Waggish

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Heidegger’s Theology of Being

Heidegger’s Philosophy of Being, Herman Philipse (Princeton, 1998) 

Herman Philipse makes very fine tombstones. Recently he published a book, God in the Age of Science?, criticizing much modern philosophical theology (e.g., purportedly rational arguments for being Christian) in far greater depth than atheist gadflies like Dawkins and Dennett have ever felt necessary. This particular tombstone is for Martin Heidegger: a very critical exegesis of his philosophy that ends with a damning verdict.

People have wondered for whom Heidegger’s Philosophy of Being was intended, since anyone willing to read this much about Heidegger is probably going to be favorably biased toward him. I suppose I am part of the target audience. I have an inclination toward what is evidently Philipse’s vice: getting inside of dubious systems and seeing how they collapse. I’m glad he has done the work on this one, though.

I take Heidegger seriously as a philosopher, unlike many of his scions. There’s no question that in terms of influence, he has wielded real substantive power over the 20th century, and there is certainly something compelling about his work. It is also very elusive and blatantly evasive. Philipse’s book is the first comprehensive synthesis of Heidegger’s work that I have read: all the other books I know of (almost all in English) either stick to Being and Time or else settle for summary overview or simple paraphrase. Philipse, having ingested as much of the literature as anyone, attempts to identify the driving motives behind all of Heidegger’s work and trace their course chronologically.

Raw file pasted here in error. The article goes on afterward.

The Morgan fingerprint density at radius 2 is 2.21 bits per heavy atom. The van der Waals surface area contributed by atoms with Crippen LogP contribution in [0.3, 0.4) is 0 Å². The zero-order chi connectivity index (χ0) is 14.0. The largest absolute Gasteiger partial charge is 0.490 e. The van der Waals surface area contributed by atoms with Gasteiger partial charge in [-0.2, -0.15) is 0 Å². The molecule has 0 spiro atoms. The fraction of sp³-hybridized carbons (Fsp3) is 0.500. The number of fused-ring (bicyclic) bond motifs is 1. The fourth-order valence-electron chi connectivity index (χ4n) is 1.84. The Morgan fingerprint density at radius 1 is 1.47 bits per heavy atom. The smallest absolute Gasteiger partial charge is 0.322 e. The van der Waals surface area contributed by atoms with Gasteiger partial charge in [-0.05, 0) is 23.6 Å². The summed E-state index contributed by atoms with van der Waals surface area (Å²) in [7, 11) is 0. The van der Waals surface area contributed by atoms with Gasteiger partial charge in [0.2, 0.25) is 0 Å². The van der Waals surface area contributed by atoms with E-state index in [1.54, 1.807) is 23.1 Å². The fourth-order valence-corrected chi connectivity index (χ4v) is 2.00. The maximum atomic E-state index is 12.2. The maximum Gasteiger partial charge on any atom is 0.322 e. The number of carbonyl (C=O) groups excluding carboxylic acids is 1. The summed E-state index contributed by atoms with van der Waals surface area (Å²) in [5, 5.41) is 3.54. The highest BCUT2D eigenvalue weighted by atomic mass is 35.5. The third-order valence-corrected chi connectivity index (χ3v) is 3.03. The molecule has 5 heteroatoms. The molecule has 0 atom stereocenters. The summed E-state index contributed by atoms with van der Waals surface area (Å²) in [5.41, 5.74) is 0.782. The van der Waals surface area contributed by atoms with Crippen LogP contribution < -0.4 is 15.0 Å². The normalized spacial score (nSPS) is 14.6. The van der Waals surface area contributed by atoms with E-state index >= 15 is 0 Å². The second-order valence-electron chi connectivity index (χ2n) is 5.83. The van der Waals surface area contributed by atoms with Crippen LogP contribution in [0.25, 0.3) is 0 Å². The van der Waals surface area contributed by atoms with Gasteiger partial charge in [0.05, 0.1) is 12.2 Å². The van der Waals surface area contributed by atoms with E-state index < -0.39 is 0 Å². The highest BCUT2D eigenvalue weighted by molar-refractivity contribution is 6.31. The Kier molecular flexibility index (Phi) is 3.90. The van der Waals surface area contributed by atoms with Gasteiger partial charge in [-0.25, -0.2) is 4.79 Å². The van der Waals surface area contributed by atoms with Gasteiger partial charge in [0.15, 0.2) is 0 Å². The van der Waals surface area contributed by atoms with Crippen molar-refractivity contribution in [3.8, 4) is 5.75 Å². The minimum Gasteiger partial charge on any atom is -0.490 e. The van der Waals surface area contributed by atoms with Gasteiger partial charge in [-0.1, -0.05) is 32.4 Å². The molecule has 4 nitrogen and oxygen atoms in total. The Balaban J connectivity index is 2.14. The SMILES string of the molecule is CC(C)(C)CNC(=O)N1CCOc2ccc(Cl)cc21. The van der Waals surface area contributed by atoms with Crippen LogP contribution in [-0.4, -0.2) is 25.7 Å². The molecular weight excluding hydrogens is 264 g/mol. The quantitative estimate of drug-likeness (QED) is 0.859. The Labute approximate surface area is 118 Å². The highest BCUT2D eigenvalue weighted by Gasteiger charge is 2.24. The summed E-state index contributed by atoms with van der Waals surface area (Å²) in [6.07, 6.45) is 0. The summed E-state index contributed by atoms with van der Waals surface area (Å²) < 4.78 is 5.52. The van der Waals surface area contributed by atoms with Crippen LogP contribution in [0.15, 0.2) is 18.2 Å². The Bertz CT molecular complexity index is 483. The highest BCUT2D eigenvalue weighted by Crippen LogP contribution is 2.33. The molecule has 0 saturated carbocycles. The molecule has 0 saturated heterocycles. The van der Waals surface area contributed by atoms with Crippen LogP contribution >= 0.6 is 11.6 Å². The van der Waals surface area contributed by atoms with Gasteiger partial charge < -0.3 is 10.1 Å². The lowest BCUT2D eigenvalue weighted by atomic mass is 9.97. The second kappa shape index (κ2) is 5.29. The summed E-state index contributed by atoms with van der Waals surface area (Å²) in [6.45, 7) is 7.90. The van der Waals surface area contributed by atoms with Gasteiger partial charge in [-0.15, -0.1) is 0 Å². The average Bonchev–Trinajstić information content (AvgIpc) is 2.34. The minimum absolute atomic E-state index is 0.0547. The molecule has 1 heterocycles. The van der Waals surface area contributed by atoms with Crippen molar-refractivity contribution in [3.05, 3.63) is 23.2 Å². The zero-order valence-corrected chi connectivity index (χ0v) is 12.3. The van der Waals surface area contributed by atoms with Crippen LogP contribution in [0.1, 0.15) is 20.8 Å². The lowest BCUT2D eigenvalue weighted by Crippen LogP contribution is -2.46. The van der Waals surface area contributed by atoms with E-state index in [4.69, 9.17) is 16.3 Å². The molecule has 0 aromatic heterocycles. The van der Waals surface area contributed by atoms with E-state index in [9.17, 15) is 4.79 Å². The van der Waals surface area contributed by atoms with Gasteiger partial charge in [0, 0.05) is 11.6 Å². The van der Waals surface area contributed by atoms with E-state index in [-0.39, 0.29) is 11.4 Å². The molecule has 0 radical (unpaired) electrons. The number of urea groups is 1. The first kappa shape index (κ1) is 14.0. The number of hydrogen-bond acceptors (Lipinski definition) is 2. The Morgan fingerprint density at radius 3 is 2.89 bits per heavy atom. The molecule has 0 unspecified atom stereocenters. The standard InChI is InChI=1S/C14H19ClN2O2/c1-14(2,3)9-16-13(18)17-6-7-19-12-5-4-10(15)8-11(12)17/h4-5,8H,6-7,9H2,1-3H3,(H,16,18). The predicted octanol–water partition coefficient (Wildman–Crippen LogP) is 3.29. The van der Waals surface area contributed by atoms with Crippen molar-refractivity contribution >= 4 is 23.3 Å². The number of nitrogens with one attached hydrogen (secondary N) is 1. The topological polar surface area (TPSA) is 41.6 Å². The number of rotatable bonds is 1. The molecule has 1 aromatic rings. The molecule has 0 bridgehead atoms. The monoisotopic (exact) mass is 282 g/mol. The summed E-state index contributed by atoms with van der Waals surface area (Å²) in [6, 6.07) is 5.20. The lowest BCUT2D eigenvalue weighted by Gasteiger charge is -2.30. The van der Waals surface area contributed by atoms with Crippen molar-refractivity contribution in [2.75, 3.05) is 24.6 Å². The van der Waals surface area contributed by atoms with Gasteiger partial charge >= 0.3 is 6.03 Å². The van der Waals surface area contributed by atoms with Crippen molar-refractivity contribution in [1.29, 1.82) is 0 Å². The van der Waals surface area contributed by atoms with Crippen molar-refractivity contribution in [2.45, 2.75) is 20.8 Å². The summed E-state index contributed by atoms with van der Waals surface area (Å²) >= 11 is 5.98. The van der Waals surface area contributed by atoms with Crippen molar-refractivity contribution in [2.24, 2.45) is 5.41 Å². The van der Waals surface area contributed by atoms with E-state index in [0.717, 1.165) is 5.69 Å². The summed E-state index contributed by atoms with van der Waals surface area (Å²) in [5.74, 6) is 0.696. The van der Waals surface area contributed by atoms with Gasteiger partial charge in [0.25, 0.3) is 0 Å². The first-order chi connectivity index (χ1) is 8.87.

I think his attempt is for the most part convincing; where the details are debatable, the high level still seems broadly on the mark. Philipse takes Heidegger seriously. He scolds those who call Heidegger’s writing garbage, fascist, and/or pure nonsense. Heidegger’s work is obscure, probably needlessly so, but it’s not nonsense. Philipse criticizes Victor Farias and Tom Rockmore for calling Heidegger’s work intrinsically fascist, and he even chides Jürgen Habermas for condemning Heidegger too quickly. That Philipse nonetheless concludes with an extremely harsh assessment of Heidegger’s philosophy is a real problem for Heideggerians, one that cannot easily be dismissed. I have not seen a comprehensive competing account that contests Philipse’s book.

The estimable Taylor Carman, who has done some intriguing work on Heidegger and Merleau-Ponty, took great issue with Philipse, but I think that Philipse easily came out the victor in the argument. William Blattner, another sharp Heidegger scholar, was more willing to recognize the difficulties posed:

Heidegger’s Philosophy of Being presents significant challenges to the legitimacy of Heidegger’s ontological discussions. Unless we can justify Heidegger’s assumption that being must enjoy a form of unity that transcends its diversity into regions and epochs, and unless we can free his texts from their pseudo-religious, postmonotheist mythology, Heidegger’s celebrated Seinsfrage will collapse (as a piece of philosophy).

William Blattner, Philosophy and Phenomenological Research, Vol. 65, No. 2 (Sep., 2002), pp. 478-481

I think Philipse’s challenge still stands unanswered.

 

The Thesis

Central is Philipse’s thesis that Heidegger maintained a fundamentally religious tenor throughout all his work. Philipse is a staunch atheist and the association of Heidegger with religion is a dire sign, but it’s worth pausing to assess exactly what is meant by religious. Heidegger was raised Catholic and started in theology but rejected Catholicism utterly. The persistence of a religious framework in his writing is best expressed by his methodological appeal to a non-rational, ineffable fundamental and transcendent truth not subject to analysis or debate. (Note that I say “transcendent,” not “transcendental.”)